March 10, 2017

Addiction counselor will present lecture at MAC

PARK HILLS – The heroin crisis in the U.S. is said to have reached epidemic proportions, with overdoses quadrupling between 2010-2015.

To that end, Mineral Area College’s Student Activities group, as well as MAC’s honor society, Phi Theta Kappa, are bringing guest speaker Robert Riley II to talk about "Heroin Addiction and Overdose: Mo Network for Opiate Reform and Recovery," at 10 a.m. on March 27 in the Park Hills campus’s Fine Arts Theater. Riley, an MAADC II, who serves as an addiction counselor for the Clayton Behavioral Addiction Medicine Center, leads addiction recovery groups and provides one-on-one addiction counseling for clients at Clayton Behavioral.

The lecture is open to the public.

In addition to serving as an addiction counselor for the Clayton Behavioral Addiction Medicine Center, Riley leads the CB Addiction Education and Community Outreach program. He develops structure and strategy for addiction education outreach programs in schools and communities, which range for simple presentations to half-day and full-day program.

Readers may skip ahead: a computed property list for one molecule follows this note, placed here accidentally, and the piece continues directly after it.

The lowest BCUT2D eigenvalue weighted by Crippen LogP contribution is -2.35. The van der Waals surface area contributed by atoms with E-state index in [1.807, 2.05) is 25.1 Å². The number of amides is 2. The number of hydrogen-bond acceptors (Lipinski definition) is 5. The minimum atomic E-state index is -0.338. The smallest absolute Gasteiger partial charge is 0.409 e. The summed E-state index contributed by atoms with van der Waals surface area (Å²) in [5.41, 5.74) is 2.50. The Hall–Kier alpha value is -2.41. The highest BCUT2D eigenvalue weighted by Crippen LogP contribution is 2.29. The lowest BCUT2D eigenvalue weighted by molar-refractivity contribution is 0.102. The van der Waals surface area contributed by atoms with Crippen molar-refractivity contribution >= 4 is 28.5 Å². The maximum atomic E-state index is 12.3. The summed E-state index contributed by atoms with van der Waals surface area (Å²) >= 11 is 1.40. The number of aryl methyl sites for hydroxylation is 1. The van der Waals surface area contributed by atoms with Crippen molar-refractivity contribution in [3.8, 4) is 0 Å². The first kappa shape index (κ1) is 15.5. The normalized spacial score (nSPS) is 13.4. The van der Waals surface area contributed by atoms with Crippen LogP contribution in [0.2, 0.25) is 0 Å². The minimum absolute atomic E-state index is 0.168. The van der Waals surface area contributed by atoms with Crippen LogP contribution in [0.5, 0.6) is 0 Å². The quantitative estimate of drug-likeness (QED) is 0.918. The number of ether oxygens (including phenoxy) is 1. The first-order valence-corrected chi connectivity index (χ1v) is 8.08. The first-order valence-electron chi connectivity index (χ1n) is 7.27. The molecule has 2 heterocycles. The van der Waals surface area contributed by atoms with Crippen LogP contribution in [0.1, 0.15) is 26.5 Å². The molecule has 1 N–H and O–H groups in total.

Riley is co-founder of the Missouri Network for Opiate Reform and Recovery and since 2012 has been instrumental in advocating for change in state and national public policy to address the opiate epidemic.

Riley has been recognized as a "recovery activist" and honored by multiple organizations for his educational and advocacy efforts in the treatment of addiction. He was instrumental in advocacy that supported the successful 2014 passage of HB 2040 in Missouri, allowing all first responders to administer Narcan to overdose victims. He received the Next Step scholarship for individuals active in recovery, was nominated for the 2015 Vernon Johnson Award—Faces and Voice of Recovery Organization and the received the 2015 EXMAD Award from Manasseh Ministry honoring former offenders making a difference in their communities.

Riley, along with Chad Saborra, are known as the leading drug policy reform advocates in the state of Missouri.